Thursday, August 22, 2013

Random reminiscing on the Harper Valley PTA

I realize that YouTube is best known for a strange mix of stupid human bloopers, favorite SNL skits, cute puppies attempting to climb stairs, as well as the occasional talking dog. Beyond this, YouTube is also a super place to scout for cover songs and recorded concert footage from your favorite musical acts. On recent surf through the YouTube channel, I came across a fantastic cover of the famous country song “Harper Valley PTA”. The song was originally written by the incomparable Tom T. Hall and recorded by instant country sensation Jeannie C. Reilly. The more recent version I bumped into is a live show performance by Kelly Willis and Bruce Robison recorded at a coffee shop while out touring their terrific new album “Cheaters Game”. Their cover version blew me away. It had me singing along, tapping my feet, and reminiscing about my slice of history related to this wonderful song.

Surprisingly, we are now coming up on the 45th anniversary of the date that Harper Valley PTA topped both the rock and country charts as it hit number one on September 21, 1968. It also won Jeannie C. a Grammy for Best Country Vocal by a Female Artist that same year. While in 2013 crossover hits between the pop and country charts are quite common, in 1968 this was virgin territory for a female country artist. All in all, a remarkable feat for a sassy country ditty with a twang-filled spoken-word verse, simple melodic riff, and a no-nonsense chorus.

Harper Valley holds a special place in this writers heart and memory as Ms. Riley is my first recollected concert experience and initial brush with celebrity stalking. You see, at the ripe age of five, my parents were hip enough to take me to the 1970 Wisconsin Valley Fair near Wausau, Wisconsin to meet my then idol, Jeannie C., in the flesh. I vaguely recall an evening spent in the fair grandstand, squinting towards the stage to catch a glimpse of my idol as she entertained the crowd. My groupie obsession didn’t end at the grandstand. I was able to influence (read that as: crying, whining, pleading, etc.) my parents to stand outside of Jeannie’s motor coach after the show to seek my very first autograph. Unfortunately I wasn't able to meet Jeannie personally as she never exited the bus. Someone must have informed her of her obsessed soon to be six year old fan. Instead, her security guard (or perhaps it was her bus driver) stepped out of the bus and handed me a gorgeous black and white autographed glossy of Jeannie (and “No…unfortunately I no longer have the glossy” so you’ll have to trust my recollection of this fact.) I left disappointed but nonetheless satisfied that I had sufficient evidence to prove to my neighborhood friends that Jeannie and I forged a connection that night!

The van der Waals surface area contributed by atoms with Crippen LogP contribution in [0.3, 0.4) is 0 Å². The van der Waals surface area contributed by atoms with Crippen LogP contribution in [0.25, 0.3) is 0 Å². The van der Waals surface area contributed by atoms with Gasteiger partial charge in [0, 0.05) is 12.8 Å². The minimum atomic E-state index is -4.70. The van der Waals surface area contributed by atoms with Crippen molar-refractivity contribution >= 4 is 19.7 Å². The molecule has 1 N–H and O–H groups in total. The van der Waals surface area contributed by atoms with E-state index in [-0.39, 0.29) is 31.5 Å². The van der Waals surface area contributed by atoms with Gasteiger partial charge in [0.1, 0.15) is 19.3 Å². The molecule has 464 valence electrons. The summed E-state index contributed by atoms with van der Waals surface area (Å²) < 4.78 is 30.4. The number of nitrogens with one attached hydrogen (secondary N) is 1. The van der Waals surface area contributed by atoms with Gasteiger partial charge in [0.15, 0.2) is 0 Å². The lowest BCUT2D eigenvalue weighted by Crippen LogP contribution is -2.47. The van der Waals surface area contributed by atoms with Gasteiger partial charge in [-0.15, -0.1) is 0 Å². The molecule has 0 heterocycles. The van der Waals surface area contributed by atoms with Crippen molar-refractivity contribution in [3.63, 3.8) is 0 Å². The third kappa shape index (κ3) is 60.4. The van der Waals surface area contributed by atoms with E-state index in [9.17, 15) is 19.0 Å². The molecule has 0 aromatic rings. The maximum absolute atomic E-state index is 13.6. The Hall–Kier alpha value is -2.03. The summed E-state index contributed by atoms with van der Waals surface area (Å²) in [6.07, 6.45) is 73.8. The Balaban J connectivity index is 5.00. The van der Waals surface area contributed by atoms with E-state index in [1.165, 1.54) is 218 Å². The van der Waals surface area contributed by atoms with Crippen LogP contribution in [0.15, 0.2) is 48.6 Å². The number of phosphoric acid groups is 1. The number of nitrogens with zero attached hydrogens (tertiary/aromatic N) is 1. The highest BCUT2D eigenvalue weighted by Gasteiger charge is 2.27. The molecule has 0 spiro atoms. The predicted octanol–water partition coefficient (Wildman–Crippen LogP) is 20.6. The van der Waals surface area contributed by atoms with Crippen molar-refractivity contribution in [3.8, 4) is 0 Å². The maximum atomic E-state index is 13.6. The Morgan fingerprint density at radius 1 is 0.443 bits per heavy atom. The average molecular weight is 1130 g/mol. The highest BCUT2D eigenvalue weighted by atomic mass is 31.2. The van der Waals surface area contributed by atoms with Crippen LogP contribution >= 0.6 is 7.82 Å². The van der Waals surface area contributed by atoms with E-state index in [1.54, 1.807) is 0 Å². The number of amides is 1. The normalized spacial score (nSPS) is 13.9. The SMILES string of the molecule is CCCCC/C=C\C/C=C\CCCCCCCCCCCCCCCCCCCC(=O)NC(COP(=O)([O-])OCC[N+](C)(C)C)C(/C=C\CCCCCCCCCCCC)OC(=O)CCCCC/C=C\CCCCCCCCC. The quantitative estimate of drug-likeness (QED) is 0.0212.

Of course my memories are now cloudy with the passing of time as well as the rose colored glasses I've focused on the rear view. One memory, however, stands out. I recall in distinct detail the album cover for the LP (pssst...that stands for "long playing" for the Ipod generation readers out there) album which Miss Jeannie was touring that summer, “The Girl Most Likely”. It had a distinctive studio photo of Jeannie posing on a motor bike wearing a sharp red, long sleeve mini-dress and equally long, white, leather go-go boots. I can’t recall whether the album at the time was mine, or whether I pirated it from my parents collection. However, I do recall spinning it non-stop on my portable General Electric record player (I don’t think I could categorize it as a turntable yet) in the tiny bedroom I shared with my big sister.

You see, just as my tween daughter connects with the similar themes in songs by Taylor Swift (Mean), I was influenced by Jeannie's portrayal through song of the energetic, honest Mrs. Johnson who challenged the small town “gossips” and “socked it to the Harper Valley PTA”. It's more likely that I was equally enamored with her white go-go boots and my black and white autographed 8 X 10 glossy. According to IMDb, Riley, now retired from her music career, currently resides in Franklin, TN. I hope she realizes the profound impact she had on a generation of young girls who were eager in their own way to challenge the Harper Valley hypocrites of their day.

Please check out Bruce and Kelly's version of Harper Valley PTA here.
Or, if you prefer the classic, check out Jeannie's version. Enjoy!